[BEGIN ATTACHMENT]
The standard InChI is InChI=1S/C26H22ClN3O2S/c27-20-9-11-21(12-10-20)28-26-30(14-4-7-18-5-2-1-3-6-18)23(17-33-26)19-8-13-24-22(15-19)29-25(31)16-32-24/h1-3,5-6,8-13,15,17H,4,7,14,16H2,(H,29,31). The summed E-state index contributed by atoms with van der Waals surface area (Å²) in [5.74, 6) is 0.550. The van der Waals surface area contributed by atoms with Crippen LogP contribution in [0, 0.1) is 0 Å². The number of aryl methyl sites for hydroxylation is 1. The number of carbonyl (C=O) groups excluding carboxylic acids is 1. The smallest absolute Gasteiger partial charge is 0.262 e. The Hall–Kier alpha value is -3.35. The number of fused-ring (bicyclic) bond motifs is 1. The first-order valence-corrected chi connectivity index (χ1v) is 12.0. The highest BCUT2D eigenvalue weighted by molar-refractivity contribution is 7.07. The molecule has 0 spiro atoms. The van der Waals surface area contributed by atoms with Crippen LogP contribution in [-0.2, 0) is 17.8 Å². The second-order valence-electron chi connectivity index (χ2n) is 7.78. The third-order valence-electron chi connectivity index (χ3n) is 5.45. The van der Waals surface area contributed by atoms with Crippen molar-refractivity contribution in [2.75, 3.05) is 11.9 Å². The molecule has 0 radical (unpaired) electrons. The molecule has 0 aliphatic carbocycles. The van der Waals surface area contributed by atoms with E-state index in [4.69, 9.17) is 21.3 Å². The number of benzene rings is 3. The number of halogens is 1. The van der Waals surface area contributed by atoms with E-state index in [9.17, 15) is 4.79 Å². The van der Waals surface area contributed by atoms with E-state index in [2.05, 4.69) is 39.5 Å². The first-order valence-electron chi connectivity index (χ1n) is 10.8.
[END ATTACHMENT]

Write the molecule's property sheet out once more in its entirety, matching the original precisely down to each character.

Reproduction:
The standard InChI is InChI=1S/C26H22ClN3O2S/c27-20-9-11-21(12-10-20)28-26-30(14-4-7-18-5-2-1-3-6-18)23(17-33-26)19-8-13-24-22(15-19)29-25(31)16-32-24/h1-3,5-6,8-13,15,17H,4,7,14,16H2,(H,29,31). The summed E-state index contributed by atoms with van der Waals surface area (Å²) in [5.74, 6) is 0.550. The van der Waals surface area contributed by atoms with Crippen LogP contribution in [0, 0.1) is 0 Å². The number of aryl methyl sites for hydroxylation is 1. The number of carbonyl (C=O) groups excluding carboxylic acids is 1. The smallest absolute Gasteiger partial charge is 0.262 e. The Hall–Kier alpha value is -3.35. The number of fused-ring (bicyclic) bond motifs is 1. The first-order valence-corrected chi connectivity index (χ1v) is 12.0. The highest BCUT2D eigenvalue weighted by molar-refractivity contribution is 7.07. The molecule has 0 spiro atoms. The van der Waals surface area contributed by atoms with Crippen LogP contribution in [-0.2, 0) is 17.8 Å². The second-order valence-electron chi connectivity index (χ2n) is 7.78. The third-order valence-electron chi connectivity index (χ3n) is 5.45. The van der Waals surface area contributed by atoms with Crippen molar-refractivity contribution in [2.75, 3.05) is 11.9 Å². The molecule has 0 radical (unpaired) electrons. The molecule has 0 aliphatic carbocycles. The van der Waals surface area contributed by atoms with E-state index in [4.69, 9.17) is 21.3 Å². The number of benzene rings is 3. The number of halogens is 1. The van der Waals surface area contributed by atoms with E-state index in [9.17, 15) is 4.79 Å². The van der Waals surface area contributed by atoms with E-state index in [2.05, 4.69) is 39.5 Å². The first-order valence-electron chi connectivity index (χ1n) is 10.8.